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Move to shut down fireworks outlet

Published: 
Wednesday, March 15, 2017
Fire Service: No proper storage of explosives
Assistant Chief Fire Officer Cecil Davis,left, and acting Chief Fire Officer, Kenny Gopaul, during their appearance before the joint select committee of Parliament at Tower C in Port-of-Spain yesterday.

A Macoya-based importer and distributor of fireworks has not been in compliance of storing goods for the past seven years. Despite this, he has been granting licences every year for importation.

This was among concerns raised at a Joint Select Committee (JSC) meeting looking at injuries caused by fireworks in Parliament yesterday.

Fire Service officials said efforts have been ongoing to shut down the operations but it had not been easy as there were no problems at the company’s Chaguaramas storage facility.

However, the Macoya retail outlet is not up to standard for proper storage of fireworks. A company official told CNC3 News yesterday that they had not heard the comments made in Parliament and would respond today.

Asked why there was no objection to the importation as the lives of citizens were potentially at risk, acting Assistant Chief Fire Officer Cecil Davis said because there were no issues at the Chaguaramas facility, there were no objections to the licence.

Pressed further by committee chairman Dr Dhanayshar Mahabir, Davis said: “The premises at Macoya was given certain requirements regarding upgrading the fire protection system. They were given 90 days to comply with the requirements and that has since expired.

“But we will be going forward with regards to getting the licence revoked.”

Mahabir asked what damage could occur in the event of a fire at the premises, Davis said the facility is some 20 to 30 feet away from other buildings and the type of explosives used are commercial.

“It does not have that potential as the ones in Chaguaramas, so if there is a fire we will be able to deal with it,” he said.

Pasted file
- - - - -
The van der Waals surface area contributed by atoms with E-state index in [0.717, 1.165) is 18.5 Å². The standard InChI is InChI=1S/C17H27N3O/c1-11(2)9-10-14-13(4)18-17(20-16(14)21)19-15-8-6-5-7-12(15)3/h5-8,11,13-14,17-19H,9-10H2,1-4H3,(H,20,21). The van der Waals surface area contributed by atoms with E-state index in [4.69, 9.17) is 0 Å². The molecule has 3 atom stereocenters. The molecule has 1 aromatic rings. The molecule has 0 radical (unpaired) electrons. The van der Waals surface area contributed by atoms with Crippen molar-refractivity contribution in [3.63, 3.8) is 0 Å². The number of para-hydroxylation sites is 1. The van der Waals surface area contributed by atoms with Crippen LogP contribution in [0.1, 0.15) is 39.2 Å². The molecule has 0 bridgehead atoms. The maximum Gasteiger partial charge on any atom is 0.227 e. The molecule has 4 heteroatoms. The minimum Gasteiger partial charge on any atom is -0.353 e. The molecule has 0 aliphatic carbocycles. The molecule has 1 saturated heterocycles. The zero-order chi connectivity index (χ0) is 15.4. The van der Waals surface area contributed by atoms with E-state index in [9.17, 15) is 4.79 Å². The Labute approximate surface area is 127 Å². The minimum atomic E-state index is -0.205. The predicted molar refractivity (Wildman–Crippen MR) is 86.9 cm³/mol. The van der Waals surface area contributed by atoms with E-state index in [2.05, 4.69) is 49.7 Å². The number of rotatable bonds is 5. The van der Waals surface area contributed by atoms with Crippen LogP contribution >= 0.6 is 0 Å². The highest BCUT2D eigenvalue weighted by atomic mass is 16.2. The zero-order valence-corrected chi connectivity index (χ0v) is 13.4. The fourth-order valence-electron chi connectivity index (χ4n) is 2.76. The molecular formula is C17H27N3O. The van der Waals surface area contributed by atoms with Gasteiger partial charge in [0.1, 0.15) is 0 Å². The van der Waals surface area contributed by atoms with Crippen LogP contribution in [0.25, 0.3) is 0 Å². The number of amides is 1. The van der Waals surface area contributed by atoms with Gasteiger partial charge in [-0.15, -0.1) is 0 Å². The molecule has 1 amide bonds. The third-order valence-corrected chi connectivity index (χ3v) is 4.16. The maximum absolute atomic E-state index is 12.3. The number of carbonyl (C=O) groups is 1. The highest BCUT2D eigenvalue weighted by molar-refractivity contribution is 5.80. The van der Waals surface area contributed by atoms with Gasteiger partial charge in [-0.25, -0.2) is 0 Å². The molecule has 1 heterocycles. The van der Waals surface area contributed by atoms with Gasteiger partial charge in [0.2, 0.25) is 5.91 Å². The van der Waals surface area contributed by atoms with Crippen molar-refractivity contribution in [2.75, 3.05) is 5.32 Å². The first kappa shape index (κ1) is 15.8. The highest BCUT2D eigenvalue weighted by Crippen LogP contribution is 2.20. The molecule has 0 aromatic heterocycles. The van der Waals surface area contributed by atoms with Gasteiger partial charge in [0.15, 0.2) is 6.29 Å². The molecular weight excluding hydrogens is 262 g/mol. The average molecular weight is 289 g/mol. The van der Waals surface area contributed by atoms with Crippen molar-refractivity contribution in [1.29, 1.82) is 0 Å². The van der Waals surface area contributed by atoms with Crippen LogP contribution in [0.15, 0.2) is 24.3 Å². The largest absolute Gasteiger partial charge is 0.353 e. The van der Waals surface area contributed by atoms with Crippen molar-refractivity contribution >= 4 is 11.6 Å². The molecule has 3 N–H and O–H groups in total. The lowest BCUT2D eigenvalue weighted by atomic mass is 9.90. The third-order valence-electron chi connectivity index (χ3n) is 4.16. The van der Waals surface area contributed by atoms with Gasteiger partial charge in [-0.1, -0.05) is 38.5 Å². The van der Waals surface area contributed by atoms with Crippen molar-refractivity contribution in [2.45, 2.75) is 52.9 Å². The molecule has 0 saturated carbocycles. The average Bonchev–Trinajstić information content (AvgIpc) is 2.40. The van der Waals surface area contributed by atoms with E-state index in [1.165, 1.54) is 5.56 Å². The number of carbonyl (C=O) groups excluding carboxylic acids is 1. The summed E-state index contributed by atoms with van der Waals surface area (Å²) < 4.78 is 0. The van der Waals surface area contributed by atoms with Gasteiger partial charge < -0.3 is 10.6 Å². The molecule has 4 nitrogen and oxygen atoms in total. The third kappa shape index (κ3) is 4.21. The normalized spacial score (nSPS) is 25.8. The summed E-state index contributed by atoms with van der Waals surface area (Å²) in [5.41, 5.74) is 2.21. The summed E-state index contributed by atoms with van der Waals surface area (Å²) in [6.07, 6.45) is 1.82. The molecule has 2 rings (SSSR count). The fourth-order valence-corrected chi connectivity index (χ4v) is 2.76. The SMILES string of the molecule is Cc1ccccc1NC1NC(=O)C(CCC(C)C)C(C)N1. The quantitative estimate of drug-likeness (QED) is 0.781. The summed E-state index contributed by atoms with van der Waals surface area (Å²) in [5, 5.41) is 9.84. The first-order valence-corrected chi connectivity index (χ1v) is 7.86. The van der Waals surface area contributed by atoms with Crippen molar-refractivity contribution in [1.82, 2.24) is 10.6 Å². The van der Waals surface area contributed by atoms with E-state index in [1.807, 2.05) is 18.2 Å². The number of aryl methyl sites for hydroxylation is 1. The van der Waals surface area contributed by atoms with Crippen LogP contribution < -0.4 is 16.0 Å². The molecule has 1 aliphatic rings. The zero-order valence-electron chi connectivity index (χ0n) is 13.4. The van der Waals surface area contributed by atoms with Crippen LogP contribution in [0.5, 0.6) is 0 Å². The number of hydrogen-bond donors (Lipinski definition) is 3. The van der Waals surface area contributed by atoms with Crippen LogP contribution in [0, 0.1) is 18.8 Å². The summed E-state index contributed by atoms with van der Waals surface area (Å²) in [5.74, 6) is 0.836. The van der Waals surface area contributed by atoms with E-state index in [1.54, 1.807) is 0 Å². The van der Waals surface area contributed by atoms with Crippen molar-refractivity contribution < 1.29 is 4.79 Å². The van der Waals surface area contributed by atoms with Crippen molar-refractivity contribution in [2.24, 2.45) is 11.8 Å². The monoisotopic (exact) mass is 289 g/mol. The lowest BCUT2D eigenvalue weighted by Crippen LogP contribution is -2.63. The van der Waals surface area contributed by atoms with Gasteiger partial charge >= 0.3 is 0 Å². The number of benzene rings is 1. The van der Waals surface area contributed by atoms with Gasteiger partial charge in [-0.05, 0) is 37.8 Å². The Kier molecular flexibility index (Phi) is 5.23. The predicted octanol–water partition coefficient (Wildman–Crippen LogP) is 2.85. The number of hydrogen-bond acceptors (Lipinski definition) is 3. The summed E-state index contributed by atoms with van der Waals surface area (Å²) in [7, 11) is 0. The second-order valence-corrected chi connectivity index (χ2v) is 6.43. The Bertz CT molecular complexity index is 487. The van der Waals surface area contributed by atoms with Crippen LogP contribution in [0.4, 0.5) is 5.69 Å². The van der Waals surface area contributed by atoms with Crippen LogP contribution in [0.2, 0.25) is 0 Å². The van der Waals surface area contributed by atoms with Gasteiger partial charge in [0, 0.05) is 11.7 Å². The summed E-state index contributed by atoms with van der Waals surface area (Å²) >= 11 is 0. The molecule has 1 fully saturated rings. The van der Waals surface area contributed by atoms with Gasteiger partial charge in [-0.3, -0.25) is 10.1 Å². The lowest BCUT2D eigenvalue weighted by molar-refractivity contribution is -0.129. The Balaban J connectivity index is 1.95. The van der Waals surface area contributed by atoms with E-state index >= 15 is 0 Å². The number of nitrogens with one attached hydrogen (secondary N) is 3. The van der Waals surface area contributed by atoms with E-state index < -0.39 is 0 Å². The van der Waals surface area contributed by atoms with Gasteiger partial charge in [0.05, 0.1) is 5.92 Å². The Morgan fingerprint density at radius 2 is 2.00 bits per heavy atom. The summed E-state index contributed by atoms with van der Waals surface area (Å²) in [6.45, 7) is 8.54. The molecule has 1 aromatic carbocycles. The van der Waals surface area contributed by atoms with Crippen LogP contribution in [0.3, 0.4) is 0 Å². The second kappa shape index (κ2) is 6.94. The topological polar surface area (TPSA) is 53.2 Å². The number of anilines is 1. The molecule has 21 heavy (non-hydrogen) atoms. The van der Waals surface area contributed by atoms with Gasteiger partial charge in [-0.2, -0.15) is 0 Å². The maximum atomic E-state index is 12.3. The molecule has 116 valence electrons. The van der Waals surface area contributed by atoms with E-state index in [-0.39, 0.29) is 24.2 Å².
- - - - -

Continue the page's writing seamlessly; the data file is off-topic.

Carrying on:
JSC members also heard that importers require no licence for fireworks. Wholesalers, however, have to pay a $500 licence fee and retailers $250.

Permanent Secretary in the National Security Ministry Lydia Jacob said there is no limit to the quantity of items imported. Mahabir expressed shocked at this.

Asked whether inspections are conducted by the Fire Services on fireworks at the port, Davis said this would be difficult as the items are sealed.

Despite the growing nuisance of fireworks and potential threat to life and limb, only five people were arrested for indiscriminate use by the police in the last five years.

Figures from the Fire Services show that 19 people were injured in the last five years as a result of scratch bombs. These statistics were complied from investigations done by officers at the various hospitals as none were officially reported.

There was one death resulting from a scratch bomb incident in January of this year.

The Police Service was criticised for not effectively dealing with complaints about fireworks. Deputy Police Commissioner Deodat Dulalchan said while officers respond to complaints they are challenged with prosecutions because very often people do not want to give statements or testify in court against relatives or neighbours.

Dr Robin Sinanan, head of the Accident and Emergency Department at the South Western Regional Health Authority, expressed concern about the number of injuries due to scratch bombs. He said among the injured were two and three year olds whose fingers were so severely damaged they could not be reattached.

Chief Medical Officer Dr Roshan Parsaram said in 2015 there were 11 cases of scratch bomb injuries.

One of the recommendations made to the JSC was to have fireworks discharged in communal areas rather than individual residences to minimise noise pollution.